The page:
Martell: Wet Conditions in Southern Great Plains Atypical of La Nina

December 19, 2011 12:46 AM
 

The following content was provided by meteorologist Gail Martell of MartellCropProjections.com:

Wet Conditions in Southern Great Plains Atypical of La Nina

Hard red winter wheat has received 2.8 inches of rainfall the past 4 weeks and 50% above normal. That compares with extremely dry conditions August through October. Unusually warm and wet conditions are promoting late-season wheat growth and development. Hard red winter wheat improved to 49% good-excellent, 38% fair and 13% poor-very poor by November 27, the last official report from USDA, and much better than the previous year’s 42% good-excellent, 39% fair and 19% poor-very poor.

Heavy Rain Great Plains

With damp field conditions and increased root growth, soil erosion is less likely to occur, a potential source of wheat damage in the blustery winter season.

The subtropical jet stream normally is weak with the La Nina in effect, the primary source of winter rainfall in the southern United States. Recently the southern jet stream has been very strong, carrying embedded strong rain showers into Texas, Oklahoma and Kansas. The wet pattern is expected to continue this week with an additional .75 - 1 inch of rainfall this week in the top 3 bread-wheat states.

Emerging Drought in Southern South America

Rio Grande do Sul has been dry for over 6 weeks, Brazil’s southernmost farm state and a key producer of corn and soybeans. Extremely dry conditions in Parana have been present for a full month. Parana is an agricultural giant, the top Brazil producing state of corn and second most important soybean state. Below-normal rainfall is expected to continue in South Brazil for another week, based on the latest guidance from the GFS model. Abnormally dry weather may well be a consequence of La Nina. Very similar dry conditions began developing at this time of year in 2008, another instance of a weak-to-moderate La Nina.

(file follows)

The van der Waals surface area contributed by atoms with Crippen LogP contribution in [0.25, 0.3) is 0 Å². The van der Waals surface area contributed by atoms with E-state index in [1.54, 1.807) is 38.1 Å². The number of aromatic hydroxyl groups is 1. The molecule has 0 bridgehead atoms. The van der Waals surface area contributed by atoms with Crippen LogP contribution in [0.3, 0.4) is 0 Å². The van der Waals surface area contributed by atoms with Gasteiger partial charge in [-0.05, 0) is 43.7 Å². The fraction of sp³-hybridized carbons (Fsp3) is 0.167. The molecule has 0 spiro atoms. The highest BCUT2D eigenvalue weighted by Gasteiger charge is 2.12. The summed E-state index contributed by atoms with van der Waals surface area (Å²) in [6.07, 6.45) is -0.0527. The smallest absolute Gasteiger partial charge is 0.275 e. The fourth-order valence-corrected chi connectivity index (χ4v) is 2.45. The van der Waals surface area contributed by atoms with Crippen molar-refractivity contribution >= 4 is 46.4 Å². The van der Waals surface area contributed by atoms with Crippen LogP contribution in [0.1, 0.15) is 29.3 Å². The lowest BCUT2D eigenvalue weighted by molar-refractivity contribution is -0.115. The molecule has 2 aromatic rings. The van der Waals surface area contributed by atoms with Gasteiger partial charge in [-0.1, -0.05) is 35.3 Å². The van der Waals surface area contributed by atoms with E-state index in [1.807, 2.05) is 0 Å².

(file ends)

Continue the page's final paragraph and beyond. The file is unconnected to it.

Emerging Drought So America

Mato Grosso soybeans were under severe heat and moisture stress in November, the top Brazil soybean state. Growing conditions have stabilized recently with increasing showers last week. Worries about soybean yields continue. The key pod filling stage is getting underway when very heavy rainfall is required to enhance the yield. Conditions were so dry previously in western Mato Grosso that a new record was set for low rainfall. Not all soybeans are getting the heavy rain they need with hit-or-miss showers , where soil moisture was badly depleted from previous drought.

Argentina corn and soybeans also have been subject to heat and moisture stress, first in central and southern Buenos Aires in the spring planting season. More recently, moisture stress has developed in the central grain belt affecting northern Buenos Aires, Santa Fe and Entre Rios.

Rising Trend in Russia Grain Production

The Russia grain harvest finished at 92 million metric tons and 2-3 million tons higher than originally expected. Wheat output was 56.5 million metric tons, and 36% higher than last year's drought-ravaged 41.51 million metric tons (MMT).

Russia Planting Rains 2011

Russia new grain crop in 2011-12 may reach 95-100 MMT, based on expert opinion from Andrey Sisov Sr, chief economist and CEO of SovEcon. Mr. Sisov is upbeat on new crop production due to more favorable winter-grain planting conditions and sharply higher acreage, compared to last season. The new grain harvest if it reaches 100 MMT would be 22 MMT higher than annual grain consumption of 78 MMT, allowing for high exports in 2012.

 


 

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